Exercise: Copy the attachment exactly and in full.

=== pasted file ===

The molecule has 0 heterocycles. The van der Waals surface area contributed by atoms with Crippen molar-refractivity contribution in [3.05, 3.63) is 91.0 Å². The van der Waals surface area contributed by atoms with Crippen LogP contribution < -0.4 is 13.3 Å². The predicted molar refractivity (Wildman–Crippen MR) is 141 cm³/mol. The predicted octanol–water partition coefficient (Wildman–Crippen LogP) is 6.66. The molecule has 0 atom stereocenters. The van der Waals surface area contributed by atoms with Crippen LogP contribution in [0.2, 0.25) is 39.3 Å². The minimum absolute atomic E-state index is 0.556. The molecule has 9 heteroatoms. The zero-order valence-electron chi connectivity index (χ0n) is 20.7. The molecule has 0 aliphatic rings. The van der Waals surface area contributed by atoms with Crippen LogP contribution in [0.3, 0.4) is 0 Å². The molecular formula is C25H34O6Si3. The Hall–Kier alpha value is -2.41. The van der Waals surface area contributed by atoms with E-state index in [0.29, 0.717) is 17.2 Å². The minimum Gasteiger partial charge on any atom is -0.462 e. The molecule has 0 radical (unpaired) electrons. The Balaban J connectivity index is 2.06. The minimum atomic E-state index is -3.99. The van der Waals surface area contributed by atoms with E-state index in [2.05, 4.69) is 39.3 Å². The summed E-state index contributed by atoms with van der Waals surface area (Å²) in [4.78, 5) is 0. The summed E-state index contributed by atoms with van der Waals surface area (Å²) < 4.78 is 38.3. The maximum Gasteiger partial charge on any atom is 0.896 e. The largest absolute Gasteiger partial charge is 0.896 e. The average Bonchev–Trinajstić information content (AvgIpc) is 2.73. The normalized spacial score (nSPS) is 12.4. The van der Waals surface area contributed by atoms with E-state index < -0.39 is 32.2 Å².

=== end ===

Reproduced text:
The molecule has 0 heterocycles. The van der Waals surface area contributed by atoms with Crippen molar-refractivity contribution in [3.05, 3.63) is 91.0 Å². The van der Waals surface area contributed by atoms with Crippen LogP contribution < -0.4 is 13.3 Å². The predicted molar refractivity (Wildman–Crippen MR) is 141 cm³/mol. The predicted octanol–water partition coefficient (Wildman–Crippen LogP) is 6.66. The molecule has 0 atom stereocenters. The van der Waals surface area contributed by atoms with Crippen LogP contribution in [0.2, 0.25) is 39.3 Å². The minimum absolute atomic E-state index is 0.556. The molecule has 9 heteroatoms. The zero-order valence-electron chi connectivity index (χ0n) is 20.7. The molecule has 0 aliphatic rings. The van der Waals surface area contributed by atoms with Crippen LogP contribution in [0.3, 0.4) is 0 Å². The molecular formula is C25H34O6Si3. The Hall–Kier alpha value is -2.41. The van der Waals surface area contributed by atoms with E-state index in [0.29, 0.717) is 17.2 Å². The minimum Gasteiger partial charge on any atom is -0.462 e. The molecule has 0 radical (unpaired) electrons. The Balaban J connectivity index is 2.06. The minimum atomic E-state index is -3.99. The van der Waals surface area contributed by atoms with E-state index in [2.05, 4.69) is 39.3 Å². The summed E-state index contributed by atoms with van der Waals surface area (Å²) in [4.78, 5) is 0. The summed E-state index contributed by atoms with van der Waals surface area (Å²) < 4.78 is 38.3. The maximum Gasteiger partial charge on any atom is 0.896 e. The largest absolute Gasteiger partial charge is 0.896 e. The average Bonchev–Trinajstić information content (AvgIpc) is 2.73. The normalized spacial score (nSPS) is 12.4. The van der Waals surface area contributed by atoms with E-state index < -0.39 is 32.2 Å².